The subject for discussion this March fell neatly into Ricci’s lap and she was happy to open some new unread chapters of her life to us.
Beginning at the age of twelve, when she discovered the power of words, to heal and impress, she took us on her journey through life, accompanied with her best friend - writing.
For her, writing was a magical companion who understood how she thought and felt, even before she did. She could offload her jumbled thoughts and emotions to ink and it came back to her on paper in a clear translated format. So, the first connection she ever made through writing was with herself. And it was through that first connection, she learnt who the stranger was, walking in her shoes.
Leaving school a few years later, with no qualifications, except shorthand typing skills, she drifted from office to office and city to city in New Zealand, always writing poetry and song lyrics, before crossing ‘the ditch’ to Australia seeking twelve months leave from personal tragedy. She was in her mid-twenties, and it was the mid ‘70’s.
Continuing to write spasmodically, after arriving and working in Sydney, it was not until moving to the Southern Highlands, in N.S.W. that she began writing short stories and attempting to publish them. She also undertook various writing courses and entered numerous competitions.
Although writing has been the one consistent thing in her life, it too has been shelved for long periods over the course of her life because ‘Life seemed to get in the way,’ she said. But like the faithful friend it was, writing always welcomed her back when she returned.
Later in life she wrote a small book, at the request of two strangers, but the end product disappointed her and once again she fell into a writing slumber.
In her early teens Ricci had dreamed of becoming a rich and famous author but, with the passage of time, that aspiration has been well and truly transformed. Being rich now means having enough; fame is having friends and family who know her well and, being an author, is just being herself, when she is writing and connecting to her story whole heartedly.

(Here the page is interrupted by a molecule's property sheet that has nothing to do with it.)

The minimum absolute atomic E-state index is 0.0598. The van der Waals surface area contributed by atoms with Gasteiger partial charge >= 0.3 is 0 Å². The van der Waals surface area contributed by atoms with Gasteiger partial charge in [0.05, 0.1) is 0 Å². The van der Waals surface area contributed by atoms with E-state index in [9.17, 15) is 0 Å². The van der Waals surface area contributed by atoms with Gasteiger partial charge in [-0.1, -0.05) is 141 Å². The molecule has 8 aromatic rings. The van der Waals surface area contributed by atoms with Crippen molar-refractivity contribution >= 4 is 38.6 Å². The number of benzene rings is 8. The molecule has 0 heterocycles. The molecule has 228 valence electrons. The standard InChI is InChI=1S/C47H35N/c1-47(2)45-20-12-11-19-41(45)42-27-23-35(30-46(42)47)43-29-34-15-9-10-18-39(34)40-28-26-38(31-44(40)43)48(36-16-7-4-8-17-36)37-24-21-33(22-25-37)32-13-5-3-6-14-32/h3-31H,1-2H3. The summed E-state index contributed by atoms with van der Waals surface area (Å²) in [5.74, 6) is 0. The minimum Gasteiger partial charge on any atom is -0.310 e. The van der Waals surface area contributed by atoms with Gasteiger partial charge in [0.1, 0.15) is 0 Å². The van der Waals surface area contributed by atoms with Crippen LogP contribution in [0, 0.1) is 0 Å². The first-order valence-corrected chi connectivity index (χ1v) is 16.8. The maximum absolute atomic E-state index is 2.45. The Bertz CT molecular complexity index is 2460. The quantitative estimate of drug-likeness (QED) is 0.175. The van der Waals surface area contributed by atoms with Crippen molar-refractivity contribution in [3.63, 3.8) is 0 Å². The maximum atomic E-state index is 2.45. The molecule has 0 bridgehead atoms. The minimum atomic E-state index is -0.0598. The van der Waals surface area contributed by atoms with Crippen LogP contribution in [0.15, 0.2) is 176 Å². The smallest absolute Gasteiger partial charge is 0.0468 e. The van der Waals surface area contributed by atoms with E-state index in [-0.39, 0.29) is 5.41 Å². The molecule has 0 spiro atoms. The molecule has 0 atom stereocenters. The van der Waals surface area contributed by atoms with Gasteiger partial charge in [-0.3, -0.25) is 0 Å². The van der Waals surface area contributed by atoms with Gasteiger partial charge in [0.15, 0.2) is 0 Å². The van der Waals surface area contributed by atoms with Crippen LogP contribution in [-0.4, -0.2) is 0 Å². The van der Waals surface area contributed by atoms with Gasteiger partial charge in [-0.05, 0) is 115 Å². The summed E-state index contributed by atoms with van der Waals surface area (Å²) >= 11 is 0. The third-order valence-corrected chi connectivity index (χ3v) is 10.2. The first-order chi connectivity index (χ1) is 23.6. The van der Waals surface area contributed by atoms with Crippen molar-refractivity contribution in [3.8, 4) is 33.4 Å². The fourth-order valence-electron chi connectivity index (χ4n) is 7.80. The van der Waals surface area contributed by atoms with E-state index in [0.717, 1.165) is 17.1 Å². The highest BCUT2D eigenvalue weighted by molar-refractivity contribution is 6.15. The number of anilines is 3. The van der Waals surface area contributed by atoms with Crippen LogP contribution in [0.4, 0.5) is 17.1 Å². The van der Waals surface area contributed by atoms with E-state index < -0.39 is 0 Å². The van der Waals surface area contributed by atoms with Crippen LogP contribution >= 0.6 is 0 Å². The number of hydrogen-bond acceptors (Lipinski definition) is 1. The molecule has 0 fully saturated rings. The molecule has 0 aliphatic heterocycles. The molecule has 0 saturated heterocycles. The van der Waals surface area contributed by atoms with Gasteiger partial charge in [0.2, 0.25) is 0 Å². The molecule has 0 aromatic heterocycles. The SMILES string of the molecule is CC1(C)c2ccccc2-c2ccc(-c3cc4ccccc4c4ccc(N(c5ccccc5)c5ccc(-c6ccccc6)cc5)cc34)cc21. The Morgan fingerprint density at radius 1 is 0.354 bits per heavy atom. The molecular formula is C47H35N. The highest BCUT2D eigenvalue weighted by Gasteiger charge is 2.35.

These days she is writing poetry and Blogs for Embracing Women’s Potential – Transformative Learning Centre (EWP-TLC) which she said is both fulfilling and immensely rewarding, because of the authentic message and educational work EWP-TLC is actively participating in.
She was keen to assure everyone that writing is something anyone can do and that it is not a magic gift bestowed on the few. All it takes is the willingness to pick up a pen and write.
The power of the connection, (writing makes with the writer), appears to come from the raw, unfiltered emotional dialogue that flows freely between the heart and the inner-most self. This process empowers the writer to verbalise their truest feelings to themselves and later to others. This is where the transformational healing occurs through the power of writing for connection.
After hearing of Ricci’s life-long association with writing and, the strength it has given her throughout, we then partook in a brief writing exercise. Following that little exercise, we watched Jessica Lourey’s TEDx Talk, a woman who, like Ricci, began writing because of the attention she received for her work; decided writing was going to be her ‘be all to end all’ and again, similarly, shelved it until tragedy struck.
In this TEDx Talk, Jessica said that reconnecting with writing saved her life as it was her cry for help and a last-ditch effort to re-join the real world.
She managed to successfully do this through writing and later publishing a fictional book called May Day.
Both Jessica’s and Ricci’s stories are far from unique. The Power of Writing for Connection with ourselves, and others, is well documented and used by many to transform their lives. One famous book, The Artist’s Way, by Julia Cameron, has become a world-wide movement, teaching people how to connect with their true selves - through the practice of writing.
Because writing has supported her through the darkest times in her life, Ricci said she often wondered how people, who do not write, get through such times. She realised that she can’t answer that because writing has been her life-long friend and saviour too.
In fact, humanity has used the Written Word for millennia to connect with self and others. It is a powerful tool available to everyone and anyone who wants to connect with their innermost being.
That’s it from me - my pen has just run dry.
Toodle pip for now,